What was once a forgotten creek is now the realization of a dream. On a sunny morning in mid-December 2021, the first trickles of water began to fill the newly constructed path of Serson Creek. For the first time in 60 years, Serson Creek was connected to Lake Ontario and fish were able to swim freely between the creek and the lake.
Serson Creek was disconnected from Lake Ontario in the mid-1960s when it was buried and piped underground, becoming one of Mississauga’s ‘lost rivers’. Lost rivers are waterways that have been buried underground due to development.
Serson Creek’s incredible success story starts with the Jim Tovey Lakeview Conservation Area (JTLCA) . In 2016, CVC, the Region of Peel and Toronto and Region Conservation Authority (TRCA) began work on a new conservation area along the Mississauga waterfront. From the start, one of our goals was bringing Serson Creek back to life.
Together with the Lakeview Community Partners (who are building a new mixed-use community called Lakeview Village next to the conservation area) we carefully planned and designed the process to restore Serson Creek to its former glory. This was a rare opportunity – and may be the first lost river to be reconnected to Lake Ontario.
We spoke with Brian Sutherland, Vice President, Development, ARGO Development Corporation and development lead for Lakeview Village to get his perspective:
“The restoration of Serson Creek is the first in a number of meaningful ways that Lakeview Village will transform Mississauga’s waterfront, and we’re so proud to have seen our collective efforts culminate with the reconnection of the creek to the lake late last year. It has been a privilege working with the CVC, the Region of Peel and the City to bring this beautiful creek back to life. It’s the first step of many we’re taking to restore the area’s natural habitat that has suffered through years of industrial use. Serson Creek is just the first tangible example of our commitment to bringing a green oasis to Mississauga’s waterfront, which will finally connect residents and visitors to Lake Ontario and the surrounding greenspace for years to come.”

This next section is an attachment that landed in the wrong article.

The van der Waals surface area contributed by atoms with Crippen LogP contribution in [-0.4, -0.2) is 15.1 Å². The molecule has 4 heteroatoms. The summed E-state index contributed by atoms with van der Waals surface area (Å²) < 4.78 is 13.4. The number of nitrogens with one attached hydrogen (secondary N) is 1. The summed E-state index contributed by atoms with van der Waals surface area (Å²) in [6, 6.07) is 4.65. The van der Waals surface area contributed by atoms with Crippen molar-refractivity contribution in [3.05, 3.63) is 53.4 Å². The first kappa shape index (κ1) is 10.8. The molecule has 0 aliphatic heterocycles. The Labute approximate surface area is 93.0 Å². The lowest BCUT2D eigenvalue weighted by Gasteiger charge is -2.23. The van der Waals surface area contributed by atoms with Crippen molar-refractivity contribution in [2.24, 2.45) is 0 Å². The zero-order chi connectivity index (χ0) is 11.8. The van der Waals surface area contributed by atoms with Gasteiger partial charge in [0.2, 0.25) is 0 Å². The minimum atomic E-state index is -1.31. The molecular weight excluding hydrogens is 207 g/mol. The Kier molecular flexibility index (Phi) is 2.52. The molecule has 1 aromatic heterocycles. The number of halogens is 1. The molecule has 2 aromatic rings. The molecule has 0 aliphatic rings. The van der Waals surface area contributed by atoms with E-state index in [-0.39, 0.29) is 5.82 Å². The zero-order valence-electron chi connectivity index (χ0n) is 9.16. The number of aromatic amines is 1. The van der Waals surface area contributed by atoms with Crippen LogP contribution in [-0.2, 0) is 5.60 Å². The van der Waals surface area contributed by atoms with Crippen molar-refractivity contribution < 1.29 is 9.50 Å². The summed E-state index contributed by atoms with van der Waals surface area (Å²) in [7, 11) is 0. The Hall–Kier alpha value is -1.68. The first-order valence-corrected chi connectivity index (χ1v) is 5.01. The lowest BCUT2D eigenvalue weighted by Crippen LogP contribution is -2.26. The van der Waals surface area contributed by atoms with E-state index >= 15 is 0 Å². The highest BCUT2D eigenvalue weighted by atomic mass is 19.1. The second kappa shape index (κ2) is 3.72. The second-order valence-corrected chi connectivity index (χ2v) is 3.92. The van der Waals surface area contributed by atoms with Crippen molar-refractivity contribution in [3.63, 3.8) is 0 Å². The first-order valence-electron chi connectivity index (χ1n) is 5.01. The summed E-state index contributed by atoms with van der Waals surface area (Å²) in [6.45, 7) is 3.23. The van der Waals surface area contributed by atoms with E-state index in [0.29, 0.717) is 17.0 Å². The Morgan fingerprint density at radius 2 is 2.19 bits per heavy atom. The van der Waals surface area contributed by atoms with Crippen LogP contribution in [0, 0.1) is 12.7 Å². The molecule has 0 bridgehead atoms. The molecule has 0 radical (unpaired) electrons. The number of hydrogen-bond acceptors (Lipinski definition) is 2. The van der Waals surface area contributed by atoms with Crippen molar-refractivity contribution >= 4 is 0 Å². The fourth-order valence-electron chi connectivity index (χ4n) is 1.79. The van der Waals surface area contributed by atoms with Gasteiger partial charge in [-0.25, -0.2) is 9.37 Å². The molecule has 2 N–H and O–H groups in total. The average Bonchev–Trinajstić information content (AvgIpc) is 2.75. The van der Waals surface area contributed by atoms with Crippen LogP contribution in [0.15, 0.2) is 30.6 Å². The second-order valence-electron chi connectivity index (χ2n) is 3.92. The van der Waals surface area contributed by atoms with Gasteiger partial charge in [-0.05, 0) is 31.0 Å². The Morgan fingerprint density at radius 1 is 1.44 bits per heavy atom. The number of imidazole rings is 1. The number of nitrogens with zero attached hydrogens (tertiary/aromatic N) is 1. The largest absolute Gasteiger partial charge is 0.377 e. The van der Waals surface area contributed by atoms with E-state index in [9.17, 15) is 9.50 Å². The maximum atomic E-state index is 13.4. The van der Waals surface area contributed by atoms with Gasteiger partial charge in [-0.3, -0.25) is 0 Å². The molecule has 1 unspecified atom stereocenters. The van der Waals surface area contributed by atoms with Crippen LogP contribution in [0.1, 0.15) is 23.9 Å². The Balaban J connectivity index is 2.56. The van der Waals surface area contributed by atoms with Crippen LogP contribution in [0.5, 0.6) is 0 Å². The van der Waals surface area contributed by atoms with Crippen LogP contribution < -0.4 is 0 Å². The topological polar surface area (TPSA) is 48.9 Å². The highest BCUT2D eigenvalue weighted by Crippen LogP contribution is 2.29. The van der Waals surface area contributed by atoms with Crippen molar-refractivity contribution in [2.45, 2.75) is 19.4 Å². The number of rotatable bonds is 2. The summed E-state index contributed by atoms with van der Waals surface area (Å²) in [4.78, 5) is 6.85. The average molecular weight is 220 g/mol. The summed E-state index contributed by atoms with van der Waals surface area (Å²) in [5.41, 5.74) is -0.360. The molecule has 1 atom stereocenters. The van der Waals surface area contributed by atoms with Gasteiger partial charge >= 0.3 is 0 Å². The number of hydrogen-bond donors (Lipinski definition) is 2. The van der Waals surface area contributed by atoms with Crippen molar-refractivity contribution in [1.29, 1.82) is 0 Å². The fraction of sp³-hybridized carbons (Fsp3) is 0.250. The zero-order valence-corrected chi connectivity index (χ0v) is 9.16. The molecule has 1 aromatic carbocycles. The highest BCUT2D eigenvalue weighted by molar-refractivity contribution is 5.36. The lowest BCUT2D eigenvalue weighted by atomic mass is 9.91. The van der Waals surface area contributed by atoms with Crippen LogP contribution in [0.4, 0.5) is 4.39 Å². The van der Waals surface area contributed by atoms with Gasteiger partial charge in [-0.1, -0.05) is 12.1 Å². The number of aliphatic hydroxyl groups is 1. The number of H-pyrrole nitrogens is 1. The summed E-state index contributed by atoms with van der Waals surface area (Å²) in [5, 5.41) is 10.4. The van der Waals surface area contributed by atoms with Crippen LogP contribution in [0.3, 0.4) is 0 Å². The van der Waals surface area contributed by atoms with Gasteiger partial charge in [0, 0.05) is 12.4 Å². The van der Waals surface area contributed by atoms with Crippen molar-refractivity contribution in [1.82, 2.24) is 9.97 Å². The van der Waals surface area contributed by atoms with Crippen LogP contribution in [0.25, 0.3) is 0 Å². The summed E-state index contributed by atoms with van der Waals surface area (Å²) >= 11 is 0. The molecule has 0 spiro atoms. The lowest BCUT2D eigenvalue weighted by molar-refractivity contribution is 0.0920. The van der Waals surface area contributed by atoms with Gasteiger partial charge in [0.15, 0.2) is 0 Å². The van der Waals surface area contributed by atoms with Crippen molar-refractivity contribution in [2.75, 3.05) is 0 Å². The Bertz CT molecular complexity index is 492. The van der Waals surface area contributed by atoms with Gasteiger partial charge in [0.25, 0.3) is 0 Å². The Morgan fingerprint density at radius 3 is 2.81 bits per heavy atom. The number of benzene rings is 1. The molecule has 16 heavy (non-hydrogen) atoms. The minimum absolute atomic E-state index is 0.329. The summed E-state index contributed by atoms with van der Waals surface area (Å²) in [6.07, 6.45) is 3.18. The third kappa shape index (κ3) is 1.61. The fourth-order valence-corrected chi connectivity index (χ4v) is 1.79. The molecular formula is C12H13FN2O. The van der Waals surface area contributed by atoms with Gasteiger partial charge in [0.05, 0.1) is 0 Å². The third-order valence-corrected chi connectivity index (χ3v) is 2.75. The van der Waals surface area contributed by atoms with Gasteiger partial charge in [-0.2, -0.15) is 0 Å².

So, what happens now? Well, fish can now live in the creek and swim up and down its length. In the spring, we will begin monitoring the stream to see if fish are travelling upstream. Fish aren’t the only wildlife that will benefit from this transformation. The new Serson Creek valley has been planted with trees and shrubs that will provide new homes to many species including birds, mammals and amphibians. The creek will also help build resiliency to local flooding. The creek is now connected to the newly created Serson Creek wetland that will soak up extra water during heavy storms.
Serson creek flows into Jim Tovey Lakeview Conservation Area, which will offer 26 hectares of new greenspace for you to enjoy when it opens in 2025. Trails will run alongside the creek and connect with the Waterfront Trail.
To receive periodic updates about the progress at Jim Tovey Lakeview Conservation area, sign up to our mailing list. Watch a video to learn more about another buried stream we brought back to life.
By: CVC’s Nicole Di Cintio, Specialist, Marketing and Communications